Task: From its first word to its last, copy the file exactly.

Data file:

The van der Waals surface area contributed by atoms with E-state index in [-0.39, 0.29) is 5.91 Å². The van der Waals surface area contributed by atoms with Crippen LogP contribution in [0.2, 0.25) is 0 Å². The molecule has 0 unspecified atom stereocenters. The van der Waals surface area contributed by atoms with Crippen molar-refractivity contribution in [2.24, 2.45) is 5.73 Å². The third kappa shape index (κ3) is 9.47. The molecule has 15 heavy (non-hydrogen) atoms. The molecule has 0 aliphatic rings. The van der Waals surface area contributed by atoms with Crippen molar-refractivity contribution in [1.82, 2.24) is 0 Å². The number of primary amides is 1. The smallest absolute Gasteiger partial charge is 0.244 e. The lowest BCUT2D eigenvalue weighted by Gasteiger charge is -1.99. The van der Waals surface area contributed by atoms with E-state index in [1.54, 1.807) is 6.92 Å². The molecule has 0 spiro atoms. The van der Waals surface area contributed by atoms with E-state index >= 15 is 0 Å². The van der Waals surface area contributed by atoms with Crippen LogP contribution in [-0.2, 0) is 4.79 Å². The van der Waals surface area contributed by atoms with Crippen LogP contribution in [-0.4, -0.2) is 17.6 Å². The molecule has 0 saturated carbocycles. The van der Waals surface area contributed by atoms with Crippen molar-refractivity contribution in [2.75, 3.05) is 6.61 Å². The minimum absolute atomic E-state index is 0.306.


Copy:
The van der Waals surface area contributed by atoms with E-state index in [-0.39, 0.29) is 5.91 Å². The van der Waals surface area contributed by atoms with Crippen LogP contribution in [0.2, 0.25) is 0 Å². The molecule has 0 unspecified atom stereocenters. The van der Waals surface area contributed by atoms with Crippen molar-refractivity contribution in [2.24, 2.45) is 5.73 Å². The third kappa shape index (κ3) is 9.47. The molecule has 15 heavy (non-hydrogen) atoms. The molecule has 0 aliphatic rings. The van der Waals surface area contributed by atoms with Crippen molar-refractivity contribution in [1.82, 2.24) is 0 Å². The number of primary amides is 1. The smallest absolute Gasteiger partial charge is 0.244 e. The lowest BCUT2D eigenvalue weighted by Gasteiger charge is -1.99. The van der Waals surface area contributed by atoms with E-state index in [1.54, 1.807) is 6.92 Å². The molecule has 0 spiro atoms. The van der Waals surface area contributed by atoms with E-state index >= 15 is 0 Å². The van der Waals surface area contributed by atoms with Crippen LogP contribution in [-0.2, 0) is 4.79 Å². The van der Waals surface area contributed by atoms with Crippen LogP contribution in [-0.4, -0.2) is 17.6 Å². The molecule has 0 saturated carbocycles. The van der Waals surface area contributed by atoms with Crippen molar-refractivity contribution in [2.75, 3.05) is 6.61 Å². The minimum absolute atomic E-state index is 0.306.